PPC is often boasted to be the fastest, surest, safest marketing strategy. And most of the time,it is. It doesn’t take a genius to figure out why: placing ads right in front of people who are already looking to buy is a process almost guaranteed to generate sales.
But in spite of this, many marketers struggle when it comes to PPC. It’s not uncommon for business owners to sink thousands of dollars into their PPC campaigns, only to see a disappointingly meager payoff. The truth is, nothing is a magic fix. It takes time, effort, and money to make a PPC campaign yield a consistent ROI, and there are lots of mistakes that can be made along the way.
If your PPC campaign isn’t getting you the results you want, here are a few of the most common possible causes—and what you can do about them.
1. You’re not paying enough.
PPC is expensive. If you’re not investing a significant amount of money into your campaign, it’s unlikely that your ads will show up in Google search results (for the sake of space, let’s focus on AdWords for now).
To understand why, think back to your most recent Google search. There are only three or four ad spots at the top of each result page, and competition for those spots is fierce. Unless you’re the only company in the world that sells what you sell, you can expect your competitors to be bidding on the very same keywords that you’re coveting. That effectively means that in PPC, like in life, the one who pays the most gets the nicest spot.
If you wanted to see the stage, then you should have had money.
Unless your bid is always the highest, your ad will only show up sometimes, for some searches—not every time without fail. On the bright side, if you’re working with a meager budget, all is not lost. A savvy PPC marketer can still play the game by tracking conversions and selecting long-tailed keywords (we’ll talk more about these below). It also might just be necessary to adjust your budget. If you’re spending $5,000 a month on trade shows, consider how much more of a return you would get for PPC.
2. You have no idea what’s working and what isn’t.
It’s not enough to simply publish your ads and hope for the best. In order to run the most effective PPC campaign possible, you’re going to want to know three things:
- How many conversions (phone calls, form submissions, or sales) am I receiving per ad?
- Which ads are getting clicks/conversions, and which aren’t?
- Is the revenue generated by the ads offsetting their cost?
Even though this is basic stuff, it’s actually one of the most common mistakes companies make with their PPC campaigns. In fact, studies have shown that about 24% of companies using PPC don’t perform any conversion tracking whatsoever.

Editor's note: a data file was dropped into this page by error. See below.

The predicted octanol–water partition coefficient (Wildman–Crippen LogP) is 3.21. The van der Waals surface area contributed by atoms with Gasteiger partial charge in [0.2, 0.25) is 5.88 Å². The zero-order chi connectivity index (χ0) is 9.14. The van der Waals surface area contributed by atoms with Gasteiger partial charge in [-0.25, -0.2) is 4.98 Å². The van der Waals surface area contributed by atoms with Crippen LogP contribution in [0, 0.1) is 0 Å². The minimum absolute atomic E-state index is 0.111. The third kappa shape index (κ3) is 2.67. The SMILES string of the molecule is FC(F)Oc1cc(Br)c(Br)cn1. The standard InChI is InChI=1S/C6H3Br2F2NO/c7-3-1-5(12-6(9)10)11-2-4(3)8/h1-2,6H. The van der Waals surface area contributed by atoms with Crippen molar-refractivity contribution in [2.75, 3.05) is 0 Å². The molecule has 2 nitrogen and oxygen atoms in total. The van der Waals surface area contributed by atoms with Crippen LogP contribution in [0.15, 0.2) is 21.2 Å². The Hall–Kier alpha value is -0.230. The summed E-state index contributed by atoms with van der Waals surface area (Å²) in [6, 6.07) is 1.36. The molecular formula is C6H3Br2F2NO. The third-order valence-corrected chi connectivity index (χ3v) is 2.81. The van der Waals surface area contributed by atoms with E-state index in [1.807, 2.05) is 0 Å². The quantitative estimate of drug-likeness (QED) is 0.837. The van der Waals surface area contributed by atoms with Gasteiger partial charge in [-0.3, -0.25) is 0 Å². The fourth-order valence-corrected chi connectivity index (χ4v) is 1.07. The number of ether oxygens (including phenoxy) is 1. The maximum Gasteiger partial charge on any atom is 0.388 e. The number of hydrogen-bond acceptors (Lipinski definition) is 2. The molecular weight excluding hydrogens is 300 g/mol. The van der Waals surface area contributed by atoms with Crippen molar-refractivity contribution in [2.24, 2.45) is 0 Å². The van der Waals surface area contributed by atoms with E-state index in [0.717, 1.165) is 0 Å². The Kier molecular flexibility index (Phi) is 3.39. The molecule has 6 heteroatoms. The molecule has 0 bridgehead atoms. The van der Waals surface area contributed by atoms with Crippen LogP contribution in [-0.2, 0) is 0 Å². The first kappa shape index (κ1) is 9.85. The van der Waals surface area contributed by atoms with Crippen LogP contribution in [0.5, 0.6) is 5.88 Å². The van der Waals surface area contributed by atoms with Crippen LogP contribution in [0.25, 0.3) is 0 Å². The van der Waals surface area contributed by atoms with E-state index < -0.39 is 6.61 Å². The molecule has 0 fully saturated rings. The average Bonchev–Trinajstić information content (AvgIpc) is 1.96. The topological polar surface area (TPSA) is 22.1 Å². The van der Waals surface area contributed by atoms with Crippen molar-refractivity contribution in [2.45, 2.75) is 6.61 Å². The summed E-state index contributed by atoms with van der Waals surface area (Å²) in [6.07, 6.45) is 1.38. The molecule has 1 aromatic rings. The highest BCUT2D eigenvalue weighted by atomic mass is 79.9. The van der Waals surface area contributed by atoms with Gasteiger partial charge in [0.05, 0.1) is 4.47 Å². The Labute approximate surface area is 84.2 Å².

If you’re in the 24%, it’s time to start tracking. HubSpot has a great platform you can use, and there are countless other options. Try to choose a platform with a sophisticated attribution model, one that shows you variables like ad groups, keywords, and match type. Once you’ve set up conversion tracking, you’ll be able to analyze your data and determine what changes need to be made.
3. You don’t actually have a strategy.
We’ve already discussed the importance of having money when launching a PPC campaign, and it’s true—you have to spend money to make money. However, with that said, throwing money at the wall is not an effective strategy.
We said that we were going to somehow incorporate Leonardo DiCaprio into this post, and we did it.
Jumping feet-first into the PPC pool and buying up keywords is not the way to an effective campaign. First of all, you’ll use up your budget very quickly. Second of all, if you’re not taking time to understand what your searchers are looking for, you won’t be able to tailor your ads to appeal to your audience.
Before starting your PPC campaign, do a little research. Think about what searchers are looking for and what problem you can solve for them. Think about where you want the click to take them, and what decisions you want them to take once they’re there.
Most importantly, understand how to tailor the ad for its platform. If it’s a Facebook ad, remember that you’re dealing with customers who aren’t looking to buy—so your ads will have to be hyper-targeted. If you’re using Google AdWords, users are already in “buy mode”, so your ads don’t have to be as persuasive.
4. Your keywords are bad, and you should feel bad.
PPC ads are comprised of two basic things: the call to action—the creative aspect of the ad—and the keywords. If you’re relying on your creative team to come up with a brilliant sales slogan, don’t. With only 30 characters, half of them taken up by keywords, even the most gifted copywriter doesn’t have much to work with.